Featured Articles

TSMC: Volume production of 16nm FinFET in 2H 2015

TSMC: Volume production of 16nm FinFET in 2H 2015

TSMC has announced that it will begin volume production of 16nm FinFET products in the second half of 2015, in late…

More...
AMD misses earnings targets, announces layoffs

AMD misses earnings targets, announces layoffs

AMD has missed earnings targets and is planning a substantial job cuts. The company reported quarterly earnings yesterday and the street is…

More...
Did Google botch the Nexus 6 and Nexus 9?

Did Google botch the Nexus 6 and Nexus 9?

As expected, Google has finally released the eagerly awaited Nexus 6 phablet and its first 64-bit device, the Nexus 9 tablet.

More...
Gainward GTX 970 Phantom previewed

Gainward GTX 970 Phantom previewed

Nvidia has released two new graphics cards based on its latest Maxwell GPU architecture. The Geforce GTX 970 and Geforce GTX…

More...
EVGA GTX 970 SC ACX 2.0 reviewed

EVGA GTX 970 SC ACX 2.0 reviewed

Nvidia has released two new graphics cards based on its latest Maxwell GPU architecture. The Geforce GTX 970 and Geforce GTX…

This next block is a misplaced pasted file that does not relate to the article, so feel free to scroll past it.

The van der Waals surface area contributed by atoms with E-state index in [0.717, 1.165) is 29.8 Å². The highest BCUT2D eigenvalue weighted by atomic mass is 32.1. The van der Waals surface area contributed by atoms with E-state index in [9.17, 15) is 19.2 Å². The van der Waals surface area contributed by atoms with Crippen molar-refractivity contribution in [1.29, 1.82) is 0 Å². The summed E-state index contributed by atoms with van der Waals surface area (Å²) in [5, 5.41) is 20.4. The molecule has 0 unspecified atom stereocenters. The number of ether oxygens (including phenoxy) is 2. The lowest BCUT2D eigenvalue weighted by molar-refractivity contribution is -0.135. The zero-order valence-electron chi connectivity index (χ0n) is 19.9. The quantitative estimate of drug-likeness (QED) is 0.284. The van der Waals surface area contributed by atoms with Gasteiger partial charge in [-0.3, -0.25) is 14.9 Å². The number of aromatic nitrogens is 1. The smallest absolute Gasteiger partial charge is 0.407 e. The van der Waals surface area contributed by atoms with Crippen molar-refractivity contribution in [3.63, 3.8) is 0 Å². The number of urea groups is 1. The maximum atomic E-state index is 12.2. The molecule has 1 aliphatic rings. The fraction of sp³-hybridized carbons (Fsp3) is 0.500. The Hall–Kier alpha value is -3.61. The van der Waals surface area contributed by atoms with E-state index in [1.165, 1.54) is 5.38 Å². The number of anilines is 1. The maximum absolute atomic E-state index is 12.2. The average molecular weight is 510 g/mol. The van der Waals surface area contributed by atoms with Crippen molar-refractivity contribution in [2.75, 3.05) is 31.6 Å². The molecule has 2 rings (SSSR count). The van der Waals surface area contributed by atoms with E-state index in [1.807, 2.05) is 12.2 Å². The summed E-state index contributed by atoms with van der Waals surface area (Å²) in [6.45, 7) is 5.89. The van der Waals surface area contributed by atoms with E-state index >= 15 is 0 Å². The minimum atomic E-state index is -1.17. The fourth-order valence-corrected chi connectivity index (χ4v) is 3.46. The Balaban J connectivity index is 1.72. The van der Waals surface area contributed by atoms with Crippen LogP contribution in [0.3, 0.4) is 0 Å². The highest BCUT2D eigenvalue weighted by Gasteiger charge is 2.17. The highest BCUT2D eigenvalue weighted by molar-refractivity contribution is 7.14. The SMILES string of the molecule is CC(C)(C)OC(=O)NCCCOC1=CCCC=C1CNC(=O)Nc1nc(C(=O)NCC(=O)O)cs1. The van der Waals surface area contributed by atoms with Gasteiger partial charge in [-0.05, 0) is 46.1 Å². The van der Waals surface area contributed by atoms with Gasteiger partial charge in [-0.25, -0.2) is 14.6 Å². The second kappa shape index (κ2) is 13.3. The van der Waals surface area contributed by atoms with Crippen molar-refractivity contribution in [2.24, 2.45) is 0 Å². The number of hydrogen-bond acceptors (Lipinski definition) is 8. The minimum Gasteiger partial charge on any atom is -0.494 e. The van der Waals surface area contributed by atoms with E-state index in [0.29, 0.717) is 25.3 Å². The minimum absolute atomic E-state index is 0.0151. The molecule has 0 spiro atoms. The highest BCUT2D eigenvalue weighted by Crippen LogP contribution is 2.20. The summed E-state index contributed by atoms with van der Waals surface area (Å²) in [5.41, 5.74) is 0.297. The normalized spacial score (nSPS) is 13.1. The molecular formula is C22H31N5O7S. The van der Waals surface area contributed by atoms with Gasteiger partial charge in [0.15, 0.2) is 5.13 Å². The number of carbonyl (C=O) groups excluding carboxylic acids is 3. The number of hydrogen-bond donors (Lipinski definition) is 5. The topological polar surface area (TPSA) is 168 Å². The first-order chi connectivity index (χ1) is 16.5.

More...
Frontpage Slideshow | Copyright © 2006-2010 orks, a business unit of Nuevvo Webware Ltd.
Friday, 13 September 2013 15:40

Intel Haswell EX and DDR4 showcased

Written by Fuad Abazovic

IDF 2013: Hiding at the show floor

Intel used the IDF stage to introduce the Ivy Bridge E high-end processors and roughly a year before the next update we managed to see the demo of a Haswell EX. It was a memory demo, a system filled with twelve 16 GB DDR4 memory modules.

Just for the sake of the memory manufacturer, we won’t post a picture, but the box was sealed and despite the fact that people could see the memory, it was hard to tell anything new about the CPU and the board.

The memory hits 2133 MT/s at 1.2V and is the future of high-end, there is no doubt about it. Some people were showing it running close to 3000 MT/s but we don’t expect to see Haswell EX shipping until the latter part of 2014, so there is quite some time for additional tweakage.

Intel is committed to continue feeding these processors to the market as apparently people are interested in buying them, just as well as the desktop graphics are not going to go away. Demand for desktop workstations is flat and some gamers with deep pockets will be interested as well.

blog comments powered by Disqus

 

Facebook activity

Latest Commented Articles

Recent Comments